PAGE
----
Happiness and Joy

This past weekend, dear friends Brenda and Jim commented on previous post about Outing Depression. Jim’s comments reminded me of my most recent counseling journey and I thought maybe I should provide an update.

When I started to back to counseling in late 2019, it had a specific goal, to learn to be happy. A lot of the work was about exploring why I wasn’t happy and what being happy meant/means to me. A few months later we were deep into Pandemic Year One and counseling moved to weekly Zoom sessions. The tenor of most of the sessions involved processing my father’s death, talking about my relationship to my wife as her caregiver, the pandemic, and my golf game. Yep, a certain amount of privilege is involved in using counseling to talk about golf.

However, since golf is my one outlet (I have given up all adventure activities that have higher risk than golf in order to minimize my wife’s anxiety), it is pretty important to my well-being. Further, since I have given up the OCD behavior that supported my counter-dependency, or rather transferred it to golf, I needed to find a way to manage my expectations and self-criticism.

As things progressed, we talked more about how I felt during a round of golf compared to how I felt walking off the course at the end. Too often I felt beaten and broken at the end after a succession of highs and lows while playing. My playing partner was in a similar boat and we began working in parallel to reduce and almost eliminate the anger and frustration we felt. More often than not, we walk off the 18th green feeling like we had fun and it was well worth the three to four hours of time we spent playing.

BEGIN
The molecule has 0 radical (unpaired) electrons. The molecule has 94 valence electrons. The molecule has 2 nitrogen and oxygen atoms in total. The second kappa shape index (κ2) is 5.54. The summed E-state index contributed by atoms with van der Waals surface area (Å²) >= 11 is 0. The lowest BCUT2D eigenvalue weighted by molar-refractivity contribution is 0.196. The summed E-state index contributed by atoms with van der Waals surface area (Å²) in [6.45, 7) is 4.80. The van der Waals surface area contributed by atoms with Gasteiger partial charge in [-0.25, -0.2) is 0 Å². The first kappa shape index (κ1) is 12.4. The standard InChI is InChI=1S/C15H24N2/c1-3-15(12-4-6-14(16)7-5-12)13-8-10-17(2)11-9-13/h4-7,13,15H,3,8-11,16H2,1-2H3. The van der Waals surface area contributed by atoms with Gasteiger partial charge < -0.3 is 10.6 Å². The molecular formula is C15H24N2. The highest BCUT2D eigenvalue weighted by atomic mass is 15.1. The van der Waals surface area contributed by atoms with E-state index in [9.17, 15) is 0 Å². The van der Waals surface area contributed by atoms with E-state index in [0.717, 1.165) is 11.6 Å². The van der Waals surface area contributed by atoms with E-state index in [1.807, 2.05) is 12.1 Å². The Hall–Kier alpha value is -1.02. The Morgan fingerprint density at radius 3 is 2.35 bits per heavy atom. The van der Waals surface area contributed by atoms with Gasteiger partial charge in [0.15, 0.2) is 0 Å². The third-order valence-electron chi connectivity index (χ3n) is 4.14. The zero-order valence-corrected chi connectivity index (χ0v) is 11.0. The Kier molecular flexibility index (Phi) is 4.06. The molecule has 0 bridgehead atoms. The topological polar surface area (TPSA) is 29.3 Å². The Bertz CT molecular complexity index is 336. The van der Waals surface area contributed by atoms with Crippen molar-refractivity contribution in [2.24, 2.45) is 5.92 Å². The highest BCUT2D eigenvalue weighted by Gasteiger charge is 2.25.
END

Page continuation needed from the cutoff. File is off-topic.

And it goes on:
After a year of wrestling with golf, the feelings of being trapped in the in-betweenness of being a caregiving spouse where everything seems like the “the waiting place” from Dr. Seuss’ “Oh, the Places You’ll Go!”, working remotely during the pandemic, and dealing with most everything at a distance, I came to a conclusion.

I was, I am, happy.

I was pretty glumly surprised. I no longer really had anything to bitch about. Sure, everything is not to my liking. My wife is still disabled and ending a third year in a wheelchair, people I care deeply about have fallen prey to seriously stupid conspiracy theories, and Pandemic Year Two is hardly a great rebirth, and my golf game still sucks (actually, my game is pretty good, the uncontrolled randomness of my swing still sucks), but all this is merely context. And that’s thing, happiness is not dependent on context, it is in fact about acceptance of what is, of what you cannot change, and what you can. Happiness, for me at least, is not about going around with a smile, but instead a willingness to smile when you can, an openness to finding joy in the world around your, whether it is kindness of others, the change of seasons, or the long arcing flight of a perfectly struck golf ball. There are many places to find joy.

I came to these conclusions at an opportune time. A friend of mine working through cancer and a terminal illness was unable to find a counselor that time available and could work with her. I was able to to get my counselor to take her on in my slot. There was a certain amount of joy in that.

For the record, I have not come in closer to achieving my lofty goal of hitting a golf ball 350 yards. At least not in terms of distance. I am now much more likely to hit a fairway though, and that’s a win. Nothing else has really changed, other than my attitude and my perception of the world around me. And I find more moments of pure joy.